I didn't buy much when I was in Hong Kong at the "Grace and Glory!" Conference but I did buy one highly recommended book called "Freedom from the Religious Spirit" edited by C Peter Wagner. I've been reading and feeling quite undone by it but one quote in particular caught my eye. I've posted it on the quotes blog here, but it must be read again and again so here it is;
"For some people it seems easier to "die for the Lord" than to live for Him. Those who have a perverted understanding of the Cross glory more in death than they do in life. They fail to see that the point of the Cross is resurrection, not the grave".
I am very familiar with this understanding of the Cross that is so perverted. I remember when talk in church used to be of vision and hope for the future and then we began to speak of struggling through this weary life and looking to cross the old River Jordan and reach our eternal rest. "Pilgrims in this barren land". This barren land?! This world which God created for our pleasure and has an oath over it that one day it will be covered with the glory of the Lord! I've said it before - let's not allow our experience to shape how we read the Word of God. Let the Word of God shape our experience and our vision.
Dr Martyn Lloyd-Jones puts it much better;
"I feel that the message that God is giving to us in this conference is in the words of Malachi. I believe He is saying this to us: 'Prove me now' - 'Prove Me. I am there; you prove Me.' This has become a tremendous conviction with me ... We must not be content until we have had some manifestation of the activity of God. We must concentrate on this. This is my plea, that we concentrate on this, because it is the great message of the Bible, so substantiated by the lessons of history. That is obviously today the only thing that gives us any hope as we face the future. And God seems to be saying that to us. 'Prove Me now. Try Me. Risk your everything on Me. Be fools for My sake. Cast yourselves utterly upon this belief.' Let us put it like this: Do we really believe that God can still act?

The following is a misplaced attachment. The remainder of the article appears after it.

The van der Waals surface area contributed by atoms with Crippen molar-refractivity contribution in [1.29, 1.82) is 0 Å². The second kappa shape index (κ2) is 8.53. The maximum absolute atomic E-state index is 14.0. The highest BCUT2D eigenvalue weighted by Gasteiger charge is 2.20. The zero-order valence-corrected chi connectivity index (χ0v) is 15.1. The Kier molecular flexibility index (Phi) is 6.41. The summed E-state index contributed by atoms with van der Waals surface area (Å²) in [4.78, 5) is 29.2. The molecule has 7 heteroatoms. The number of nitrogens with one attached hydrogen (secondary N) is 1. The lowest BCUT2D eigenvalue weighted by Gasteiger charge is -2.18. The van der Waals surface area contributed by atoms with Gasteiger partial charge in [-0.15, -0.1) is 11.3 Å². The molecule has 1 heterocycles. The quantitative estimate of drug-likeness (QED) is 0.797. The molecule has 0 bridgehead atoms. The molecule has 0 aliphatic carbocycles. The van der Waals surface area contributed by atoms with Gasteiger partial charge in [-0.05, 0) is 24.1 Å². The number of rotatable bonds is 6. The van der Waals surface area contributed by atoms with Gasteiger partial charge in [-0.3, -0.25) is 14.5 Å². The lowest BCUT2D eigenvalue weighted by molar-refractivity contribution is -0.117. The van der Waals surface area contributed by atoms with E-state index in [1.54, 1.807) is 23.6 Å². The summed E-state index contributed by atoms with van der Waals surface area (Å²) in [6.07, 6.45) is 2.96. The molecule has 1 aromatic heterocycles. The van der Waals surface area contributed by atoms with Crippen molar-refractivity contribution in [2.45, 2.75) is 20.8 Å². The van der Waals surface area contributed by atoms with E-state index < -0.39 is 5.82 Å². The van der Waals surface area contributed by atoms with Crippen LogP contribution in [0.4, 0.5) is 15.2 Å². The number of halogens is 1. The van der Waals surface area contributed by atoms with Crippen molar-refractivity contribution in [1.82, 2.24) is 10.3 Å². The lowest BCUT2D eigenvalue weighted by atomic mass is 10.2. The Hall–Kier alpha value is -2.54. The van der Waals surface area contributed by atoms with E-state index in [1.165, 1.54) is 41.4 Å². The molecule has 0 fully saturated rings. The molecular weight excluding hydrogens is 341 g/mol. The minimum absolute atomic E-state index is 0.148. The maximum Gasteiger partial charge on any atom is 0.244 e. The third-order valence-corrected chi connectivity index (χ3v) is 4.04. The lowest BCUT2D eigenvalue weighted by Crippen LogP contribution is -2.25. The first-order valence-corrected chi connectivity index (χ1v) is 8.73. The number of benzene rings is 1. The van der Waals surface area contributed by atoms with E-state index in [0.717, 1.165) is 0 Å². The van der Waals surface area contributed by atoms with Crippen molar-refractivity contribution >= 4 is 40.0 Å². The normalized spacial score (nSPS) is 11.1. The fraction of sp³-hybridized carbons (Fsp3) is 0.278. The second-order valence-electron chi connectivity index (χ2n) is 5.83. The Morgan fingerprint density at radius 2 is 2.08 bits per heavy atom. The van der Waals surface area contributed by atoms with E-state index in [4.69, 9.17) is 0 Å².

That is the question; that is the ultimate challenge. Or have we, for theological or some other reasons, excluded the very possibility? Here is the crucial matter. Do we individually and personally really believe that God still acts, can act and will act - in individuals, in groups of individuals, in churches, localities, perhaps even in countries? Do we believe that He is as capable of doing that today as He was in ancient times - the Old Testament, the New Testament times, the book of Acts, Protestant Reformation, Puritans, Methodist Awakening, 1859, 1904-5? Do we really believe that He can still do it?".
I'm about to leave now for work. What world-view will affect the way I face the day? Do I face it with confident assured hope that my God rules the universe and is progressively manifesting Himself in glory and power at the climax of the consummation of the ages? Or do I allow a warped view of the Cross to make me sigh and think "just another day nearer to heaven"!? God is saying "Prove Me now. Try Me. Risk your everything on Me. Be fools for My sake. Cast yourselves utterly upon this belief". God's alive! And He acts! And speaks! And moves! And intervenes!